I have been thinking about leave taking and the phrase, "this will be the last time..." quite a lot lately. You see, after almost fifteen years at the same company, in the same division, doing the same thing, I have accepted an offer of employment with a competitor. The decision to do so has not been easy. Nay, it has been rather difficult but the time has come leave Company B. And, I know it. I think my direct boss knows it but, in typical PHB fashion, has his head so deep in the sand or his manager's you-know-what that he doesn't really want to know it. MBH definitely knows it and has known for probably longer than I have. He has been a major cheerleader while I have struggled with this decision and his support has been the rock I've clung to these past two or three weeks. So now that time to go has come, the actual leaving can't come soon enough.
I have been doing a dance with Company E for several years now. They are one of Company B's largest competitors and, to make matters more interesting, they are in Company B's backyard, literally. If we were doing a job or working on a project locally, I could guarantee that I would see someone from the Evil Empire at bid meetings, trying to get into the back door, etc. Like clockwork, they would call every six months or so and say "Hey, BC, we really, really want you to come to work for us. We can offer x,y, and z. You are stagnating over there at Company B. Come work for us please." It was always pretty easy to say, “Gee, thanks for the offer. You know, I think I’ll pass. I’m pretty happy here. yadayadayada.” It was an easy answer and basically true. I was happy. Bored sometimes but I had faith that eventually, things would get more interesting. Until recently that is.
Several weeks ago, I received my bi-annual call from Company E. They had my dream job. They were looking for someone to head up a global group of designers. They were ready to take it to the next level and they wanted me to head up the effort. Basically to create a home-grown group of hired guns and shape the world wide message for this group. Not only was it more money but it was the chance to do something I’ve always wanted to do, be the head guru of a respected group of engineers. “Would you be interested?” the recruiter asked me over the phone. Would I be interested?! Sure, I’ll take a look at it. I was pretty sure before I got the job description that I would have the same answer I had always had in the past, but MBH is always telling me to look at all offers. The job description came. I read it and with each passing second I could feel the excitement building. Hey! Who has been in my brain scanning my dreams and desires? Before I knew it, I was in the throes of the dance. I was pretty sure I wanted this job but my loyalty to Company B was strong. I’ve been there for fifteen years after all. Besides, they had been promising me more control, more projects that showcase my talents and I wanted to see how that would pan out. Then came the meeting I had last Tuesday.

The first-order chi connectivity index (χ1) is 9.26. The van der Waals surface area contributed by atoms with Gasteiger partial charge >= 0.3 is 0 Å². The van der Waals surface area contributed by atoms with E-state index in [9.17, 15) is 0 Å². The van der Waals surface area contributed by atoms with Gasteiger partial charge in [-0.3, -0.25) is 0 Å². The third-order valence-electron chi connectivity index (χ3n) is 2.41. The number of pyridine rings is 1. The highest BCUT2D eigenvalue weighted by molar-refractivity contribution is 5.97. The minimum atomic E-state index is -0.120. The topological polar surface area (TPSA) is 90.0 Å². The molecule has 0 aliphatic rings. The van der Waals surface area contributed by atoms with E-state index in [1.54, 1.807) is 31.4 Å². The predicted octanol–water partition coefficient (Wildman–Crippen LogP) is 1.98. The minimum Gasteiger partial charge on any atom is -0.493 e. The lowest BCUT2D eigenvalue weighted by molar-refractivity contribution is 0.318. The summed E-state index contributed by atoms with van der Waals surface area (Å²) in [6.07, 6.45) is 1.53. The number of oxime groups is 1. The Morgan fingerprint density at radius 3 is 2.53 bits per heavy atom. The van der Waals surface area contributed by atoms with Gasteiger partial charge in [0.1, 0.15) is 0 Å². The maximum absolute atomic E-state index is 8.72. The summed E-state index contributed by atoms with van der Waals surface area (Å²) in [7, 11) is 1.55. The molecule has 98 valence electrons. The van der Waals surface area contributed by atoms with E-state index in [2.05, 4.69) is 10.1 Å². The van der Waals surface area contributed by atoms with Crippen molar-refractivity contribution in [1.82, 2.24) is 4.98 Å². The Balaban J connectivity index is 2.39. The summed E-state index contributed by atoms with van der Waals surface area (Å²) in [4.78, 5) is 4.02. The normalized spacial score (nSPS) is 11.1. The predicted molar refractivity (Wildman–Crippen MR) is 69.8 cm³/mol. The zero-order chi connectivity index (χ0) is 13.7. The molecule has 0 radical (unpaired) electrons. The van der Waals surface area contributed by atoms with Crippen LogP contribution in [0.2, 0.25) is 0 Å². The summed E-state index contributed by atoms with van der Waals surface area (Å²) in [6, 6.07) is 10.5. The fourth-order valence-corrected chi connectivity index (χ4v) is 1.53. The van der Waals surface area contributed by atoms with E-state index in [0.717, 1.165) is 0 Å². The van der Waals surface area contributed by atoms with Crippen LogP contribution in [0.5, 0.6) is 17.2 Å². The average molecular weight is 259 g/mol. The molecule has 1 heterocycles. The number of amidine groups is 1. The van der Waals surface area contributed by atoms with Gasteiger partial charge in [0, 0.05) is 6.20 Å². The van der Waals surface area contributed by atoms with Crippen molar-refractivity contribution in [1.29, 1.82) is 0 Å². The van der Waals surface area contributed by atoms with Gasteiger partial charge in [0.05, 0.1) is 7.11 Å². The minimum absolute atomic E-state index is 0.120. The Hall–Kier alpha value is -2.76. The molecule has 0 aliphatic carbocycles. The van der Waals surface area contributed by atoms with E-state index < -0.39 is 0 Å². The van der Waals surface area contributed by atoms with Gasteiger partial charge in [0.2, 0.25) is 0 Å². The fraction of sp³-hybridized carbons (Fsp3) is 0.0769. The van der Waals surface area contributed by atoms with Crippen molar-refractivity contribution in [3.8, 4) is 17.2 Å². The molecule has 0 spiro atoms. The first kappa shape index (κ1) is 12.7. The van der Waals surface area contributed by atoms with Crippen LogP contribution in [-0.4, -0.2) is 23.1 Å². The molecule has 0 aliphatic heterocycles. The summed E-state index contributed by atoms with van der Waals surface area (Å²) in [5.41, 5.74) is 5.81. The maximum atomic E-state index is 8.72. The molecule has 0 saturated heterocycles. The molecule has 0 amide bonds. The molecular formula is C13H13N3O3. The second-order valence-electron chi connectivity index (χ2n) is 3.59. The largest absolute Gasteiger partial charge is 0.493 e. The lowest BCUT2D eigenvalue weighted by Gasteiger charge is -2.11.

A few weeks ago, my boss, his boss, and the director of our division came to me during our huge love-fest and asked if I would like to take on a role that would include more interaction with our clients, the Top Gun position as it were. I jumped at the opportunity. I actually like working with our clients face to face. I like being in the trenches with our distributors and working the deal. On Tuesday, I was getting ready to leave on a big trip to visit a client who was ready to give us more business than we really could handle. We all sat down for a strategy meeting and after the meeting, discussion drifted to the Top Gun position we had been talking about a few weeks ago. “Well, I’m not sure what we are going to do with that position. And the more we think about it, you are just too valuable in-house to lose”, the Director said. All the sudden it was clear, I was never going to get out of running the in-house group doing the same boring thing, day after day. I was “too valuable”. I had been pigeon holed and there was no way out. The only thing preventing me from immediately accepting Company E’s offer was gone. On Wednesday, at the airport on my way to visit my client, I verbally accepted the offer. Thus began the long good-bye. That process of saying to myself, “This will be the last time I do insert-task/event here for Company B”. My last business trip, my last meeting with this client, my last expense report, my last plunking down of the corporate credit card, my last Company B business card handed out, my last “yes, THAT company” answered to a seat-mate somewhere over Kansas. And soon, before I know it, the last day will be here.
I will be sad. I have developed many close friendships with the people I work with and will miss seeing them every day. I still think Company B is a fine company. But, the time has come to move on. To do new things. To dream new dreams and work with new people. I’m excited and scared all at the same time. But, as a line from one of my favorite movies, “Fried Green Tomatoes”, goes: “A lady always knows when it time to leave”.